You might be able to eliminate a few of the minnows if no candidate has a quota on first preferences, but that is extremely rare – if not non-existent – in Australian PR-STV elections, whether the closed-list (mainland upper houses) or the open-list (Hare-Clark) versions.

    On this topic, Dr Kevin Bonham http://tinyurl.com/kv7jbuk has noted that Hare-Clark (at least the “last parcel Gregory [fractional] transfer” version used in Tasmania) is less vulnerable to the entire result being cast into doubt by a few compromised ballots than are other STV variants – specifically the Senate’s Uniform Inclusive Gregory method (hence the 2013-14 West Australian re-poll) but also Meek and Weighted Inclusive Gregory.

    I’m a bit of a lone heretic among Australian STV shills for supporting “first-parcel Gregory [fractional] transfer” – in other words, you start by examining the elected candidate’s first-preference ballots, then (if the number of un-exhausted first preferences is less than the surplus), those he or she received on the second count, and so forth. This variation…

    (1) would be less arbitrary, ie, fixed at the start of the count and not fluctuating according to later order of elimination.

    (2) would minimise the incentive not to waste one’s vote on someone likely to be elected earlier in the count. It would not give a positive incentive to vote for an early winner, as (non-weighted) Inclusive Gregory does (with its prospect that one’s ballot might increase in transfer value to more than its initial 1.000 votes), but at least it reduces a disincentive. Your vote will probably reduce (or at most, remain unchanged) in value if it’s selected for transfer, but it has a much higher chance of being selected for transfer.

    (3) inasmuch as elected candidates have more votes than eliminated candidates, basing surplus selection on the former is less likely to ride on tiny numbers of votes separating the 22nd-lowest from the 23rd-lowest candidate.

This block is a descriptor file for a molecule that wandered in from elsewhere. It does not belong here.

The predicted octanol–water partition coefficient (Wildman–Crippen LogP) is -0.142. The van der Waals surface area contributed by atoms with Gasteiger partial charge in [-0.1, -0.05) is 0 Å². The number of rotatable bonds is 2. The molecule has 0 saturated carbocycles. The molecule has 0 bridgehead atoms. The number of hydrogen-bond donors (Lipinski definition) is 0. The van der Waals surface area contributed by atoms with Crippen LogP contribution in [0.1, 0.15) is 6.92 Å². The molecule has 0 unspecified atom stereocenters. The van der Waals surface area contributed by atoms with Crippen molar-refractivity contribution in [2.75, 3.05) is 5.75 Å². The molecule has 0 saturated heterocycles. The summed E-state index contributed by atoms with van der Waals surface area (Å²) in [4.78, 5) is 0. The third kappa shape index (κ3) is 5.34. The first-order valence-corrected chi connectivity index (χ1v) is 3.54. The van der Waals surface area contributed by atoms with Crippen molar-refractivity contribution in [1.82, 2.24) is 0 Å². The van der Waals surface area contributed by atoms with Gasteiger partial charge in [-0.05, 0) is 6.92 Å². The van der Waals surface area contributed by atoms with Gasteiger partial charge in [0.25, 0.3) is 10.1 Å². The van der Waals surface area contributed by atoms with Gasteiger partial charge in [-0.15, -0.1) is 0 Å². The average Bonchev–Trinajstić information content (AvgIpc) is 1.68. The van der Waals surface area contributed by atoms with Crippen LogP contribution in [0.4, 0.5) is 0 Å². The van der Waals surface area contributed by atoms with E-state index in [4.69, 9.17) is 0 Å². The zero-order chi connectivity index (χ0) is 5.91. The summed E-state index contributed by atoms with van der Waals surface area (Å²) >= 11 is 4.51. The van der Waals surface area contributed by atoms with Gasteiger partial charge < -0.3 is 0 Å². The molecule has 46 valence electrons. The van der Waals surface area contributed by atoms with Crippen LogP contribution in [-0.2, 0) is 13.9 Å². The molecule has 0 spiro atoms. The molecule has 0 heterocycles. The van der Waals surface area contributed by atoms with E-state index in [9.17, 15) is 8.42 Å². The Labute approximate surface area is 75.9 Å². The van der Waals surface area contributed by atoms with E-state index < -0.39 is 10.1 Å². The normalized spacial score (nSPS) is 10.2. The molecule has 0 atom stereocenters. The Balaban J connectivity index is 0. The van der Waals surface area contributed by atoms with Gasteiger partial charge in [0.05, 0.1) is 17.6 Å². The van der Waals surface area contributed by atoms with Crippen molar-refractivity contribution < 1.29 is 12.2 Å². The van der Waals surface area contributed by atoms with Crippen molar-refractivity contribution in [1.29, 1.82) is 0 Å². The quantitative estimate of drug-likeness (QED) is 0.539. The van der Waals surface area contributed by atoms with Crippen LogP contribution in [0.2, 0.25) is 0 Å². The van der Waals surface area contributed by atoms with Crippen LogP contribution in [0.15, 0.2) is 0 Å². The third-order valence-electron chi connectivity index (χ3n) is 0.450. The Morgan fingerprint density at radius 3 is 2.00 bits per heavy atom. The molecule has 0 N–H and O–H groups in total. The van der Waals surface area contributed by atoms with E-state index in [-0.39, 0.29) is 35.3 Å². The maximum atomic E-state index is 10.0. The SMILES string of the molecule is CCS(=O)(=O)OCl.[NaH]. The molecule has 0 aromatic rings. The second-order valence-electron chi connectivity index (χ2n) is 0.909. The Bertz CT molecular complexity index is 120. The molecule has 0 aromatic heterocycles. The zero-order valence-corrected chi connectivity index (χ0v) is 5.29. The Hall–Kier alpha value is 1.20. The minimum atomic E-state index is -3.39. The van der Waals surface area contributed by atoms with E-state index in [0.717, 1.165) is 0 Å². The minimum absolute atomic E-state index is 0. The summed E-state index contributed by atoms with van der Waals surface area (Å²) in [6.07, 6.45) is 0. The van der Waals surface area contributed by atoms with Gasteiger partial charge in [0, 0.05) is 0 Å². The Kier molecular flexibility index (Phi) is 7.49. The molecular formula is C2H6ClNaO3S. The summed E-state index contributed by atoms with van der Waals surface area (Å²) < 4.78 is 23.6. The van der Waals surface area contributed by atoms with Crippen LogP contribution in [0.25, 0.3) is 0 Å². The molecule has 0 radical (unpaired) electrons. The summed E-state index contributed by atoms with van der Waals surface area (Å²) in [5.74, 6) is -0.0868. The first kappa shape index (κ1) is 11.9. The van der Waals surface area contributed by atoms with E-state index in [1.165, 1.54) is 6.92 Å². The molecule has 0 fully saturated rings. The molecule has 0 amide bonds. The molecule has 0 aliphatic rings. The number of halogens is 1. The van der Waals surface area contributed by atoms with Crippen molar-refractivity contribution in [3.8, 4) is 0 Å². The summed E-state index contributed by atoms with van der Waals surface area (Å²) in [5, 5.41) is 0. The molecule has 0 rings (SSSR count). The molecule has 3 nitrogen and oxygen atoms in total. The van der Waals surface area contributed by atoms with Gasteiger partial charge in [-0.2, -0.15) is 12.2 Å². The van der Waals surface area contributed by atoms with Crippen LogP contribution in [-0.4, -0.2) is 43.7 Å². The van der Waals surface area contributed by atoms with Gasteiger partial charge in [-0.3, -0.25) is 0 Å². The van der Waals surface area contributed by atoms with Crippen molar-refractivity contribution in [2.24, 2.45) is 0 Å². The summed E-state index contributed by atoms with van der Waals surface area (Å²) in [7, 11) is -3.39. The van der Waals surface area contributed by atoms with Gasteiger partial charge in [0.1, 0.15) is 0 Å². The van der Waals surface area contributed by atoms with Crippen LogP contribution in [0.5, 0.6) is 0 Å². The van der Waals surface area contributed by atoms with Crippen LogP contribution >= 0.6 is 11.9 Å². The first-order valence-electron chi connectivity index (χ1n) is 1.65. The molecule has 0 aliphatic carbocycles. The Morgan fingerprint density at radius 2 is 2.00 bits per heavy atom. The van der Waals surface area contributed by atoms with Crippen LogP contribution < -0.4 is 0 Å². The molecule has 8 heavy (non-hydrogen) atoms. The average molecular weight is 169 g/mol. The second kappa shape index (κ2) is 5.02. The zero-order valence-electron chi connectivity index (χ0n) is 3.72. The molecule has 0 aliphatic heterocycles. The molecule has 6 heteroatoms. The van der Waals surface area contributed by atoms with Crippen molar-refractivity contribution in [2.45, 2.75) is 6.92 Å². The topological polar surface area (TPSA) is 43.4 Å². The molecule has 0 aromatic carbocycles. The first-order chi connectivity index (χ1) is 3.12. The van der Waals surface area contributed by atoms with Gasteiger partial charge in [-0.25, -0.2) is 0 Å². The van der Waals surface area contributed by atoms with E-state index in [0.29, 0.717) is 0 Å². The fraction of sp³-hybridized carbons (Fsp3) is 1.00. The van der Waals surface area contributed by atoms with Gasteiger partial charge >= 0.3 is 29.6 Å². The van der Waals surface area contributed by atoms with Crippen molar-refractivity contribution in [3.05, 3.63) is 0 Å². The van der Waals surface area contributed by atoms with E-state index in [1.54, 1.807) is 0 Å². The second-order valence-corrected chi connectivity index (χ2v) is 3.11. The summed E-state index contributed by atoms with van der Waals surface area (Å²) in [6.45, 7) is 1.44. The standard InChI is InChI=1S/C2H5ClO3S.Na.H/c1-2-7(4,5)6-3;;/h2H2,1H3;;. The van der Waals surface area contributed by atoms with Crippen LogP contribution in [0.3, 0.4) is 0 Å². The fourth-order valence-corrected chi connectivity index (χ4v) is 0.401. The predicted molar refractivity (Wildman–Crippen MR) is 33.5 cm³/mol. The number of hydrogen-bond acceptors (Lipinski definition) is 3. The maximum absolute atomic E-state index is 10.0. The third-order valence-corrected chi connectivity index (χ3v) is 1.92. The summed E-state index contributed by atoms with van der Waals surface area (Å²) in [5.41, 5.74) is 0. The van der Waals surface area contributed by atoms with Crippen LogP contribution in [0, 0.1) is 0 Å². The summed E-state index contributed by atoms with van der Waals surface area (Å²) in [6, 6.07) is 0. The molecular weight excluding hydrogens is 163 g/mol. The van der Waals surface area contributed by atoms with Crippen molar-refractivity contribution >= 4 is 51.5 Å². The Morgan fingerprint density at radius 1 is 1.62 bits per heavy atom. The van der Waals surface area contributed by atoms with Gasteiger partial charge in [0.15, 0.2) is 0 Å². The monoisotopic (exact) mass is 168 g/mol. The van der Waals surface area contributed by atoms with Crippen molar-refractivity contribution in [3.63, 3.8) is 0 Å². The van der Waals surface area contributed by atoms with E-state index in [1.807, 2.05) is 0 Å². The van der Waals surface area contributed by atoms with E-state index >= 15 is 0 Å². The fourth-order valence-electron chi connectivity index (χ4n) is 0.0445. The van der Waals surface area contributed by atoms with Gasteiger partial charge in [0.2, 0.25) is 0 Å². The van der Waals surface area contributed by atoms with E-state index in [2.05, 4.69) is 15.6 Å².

• I want to know which of the numerous STV shills on this blog bribed you to engage in this explicit act of threadjacking.

    • That’s unfortunate. I guess more micro parties will win seats on the basis of the preferences whisperer.

      • It’s not unfortunate, it is thoroughly reprehensible from a government that made hay during the minority governments by denouncing ‘dodgy deals’ with the cross bench.

        It is impossible to imagine a dodgier (if unstated) deal than guaranteeing the microparties continuing access to preference harvesting in return for their votes in the current parliament.

      • Rob,

        It’s not unfortunate at all. The whole argument was always irrational, based on hysteria that a few outsiders managed to do what hundreds of the number two and three candidates of the major parties have been doing without controversy for the 65 year since PR was brought in as the Senate voting system. I have always said that the Coalition might eventually wake up, realise that the party to benefit from the “reforms” would be the Greens and decide it really wanted an alternative to be able to hold the balance of power in the Senate.

        I won’t hijack this thread into a discussion of Senate voting “reform”, but invite those who want to discuss it to go to Western Australia Senate re-run and the Joint Committee on Electoral Matters.